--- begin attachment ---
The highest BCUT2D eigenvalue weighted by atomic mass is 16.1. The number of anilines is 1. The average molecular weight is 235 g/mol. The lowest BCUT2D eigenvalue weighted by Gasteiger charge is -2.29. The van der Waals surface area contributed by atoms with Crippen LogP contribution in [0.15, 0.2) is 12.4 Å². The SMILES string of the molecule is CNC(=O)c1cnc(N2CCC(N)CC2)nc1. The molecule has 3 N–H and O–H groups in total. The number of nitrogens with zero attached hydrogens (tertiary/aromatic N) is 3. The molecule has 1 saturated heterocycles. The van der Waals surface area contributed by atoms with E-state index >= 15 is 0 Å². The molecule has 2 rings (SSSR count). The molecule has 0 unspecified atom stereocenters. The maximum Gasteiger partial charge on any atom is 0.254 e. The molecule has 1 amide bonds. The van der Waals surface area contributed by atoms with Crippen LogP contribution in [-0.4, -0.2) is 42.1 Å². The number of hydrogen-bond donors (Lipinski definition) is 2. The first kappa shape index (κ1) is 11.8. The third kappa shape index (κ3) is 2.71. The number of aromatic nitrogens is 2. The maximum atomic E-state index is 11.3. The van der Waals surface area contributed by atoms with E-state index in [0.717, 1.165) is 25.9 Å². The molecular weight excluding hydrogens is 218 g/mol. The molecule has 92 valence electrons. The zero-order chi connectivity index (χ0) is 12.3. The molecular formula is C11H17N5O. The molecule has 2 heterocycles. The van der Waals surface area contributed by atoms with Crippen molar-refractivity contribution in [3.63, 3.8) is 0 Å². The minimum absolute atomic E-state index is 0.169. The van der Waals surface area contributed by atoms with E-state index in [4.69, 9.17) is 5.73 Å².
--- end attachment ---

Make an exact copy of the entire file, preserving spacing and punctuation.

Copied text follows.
The highest BCUT2D eigenvalue weighted by atomic mass is 16.1. The number of anilines is 1. The average molecular weight is 235 g/mol. The lowest BCUT2D eigenvalue weighted by Gasteiger charge is -2.29. The van der Waals surface area contributed by atoms with Crippen LogP contribution in [0.15, 0.2) is 12.4 Å². The SMILES string of the molecule is CNC(=O)c1cnc(N2CCC(N)CC2)nc1. The molecule has 3 N–H and O–H groups in total. The number of nitrogens with zero attached hydrogens (tertiary/aromatic N) is 3. The molecule has 1 saturated heterocycles. The van der Waals surface area contributed by atoms with E-state index >= 15 is 0 Å². The molecule has 2 rings (SSSR count). The molecule has 0 unspecified atom stereocenters. The maximum Gasteiger partial charge on any atom is 0.254 e. The molecule has 1 amide bonds. The van der Waals surface area contributed by atoms with Crippen LogP contribution in [-0.4, -0.2) is 42.1 Å². The number of hydrogen-bond donors (Lipinski definition) is 2. The first kappa shape index (κ1) is 11.8. The third kappa shape index (κ3) is 2.71. The number of aromatic nitrogens is 2. The maximum atomic E-state index is 11.3. The van der Waals surface area contributed by atoms with E-state index in [0.717, 1.165) is 25.9 Å². The molecular weight excluding hydrogens is 218 g/mol. The molecule has 92 valence electrons. The zero-order chi connectivity index (χ0) is 12.3. The molecular formula is C11H17N5O. The molecule has 2 heterocycles. The van der Waals surface area contributed by atoms with Crippen molar-refractivity contribution in [3.63, 3.8) is 0 Å². The minimum absolute atomic E-state index is 0.169. The van der Waals surface area contributed by atoms with E-state index in [4.69, 9.17) is 5.73 Å².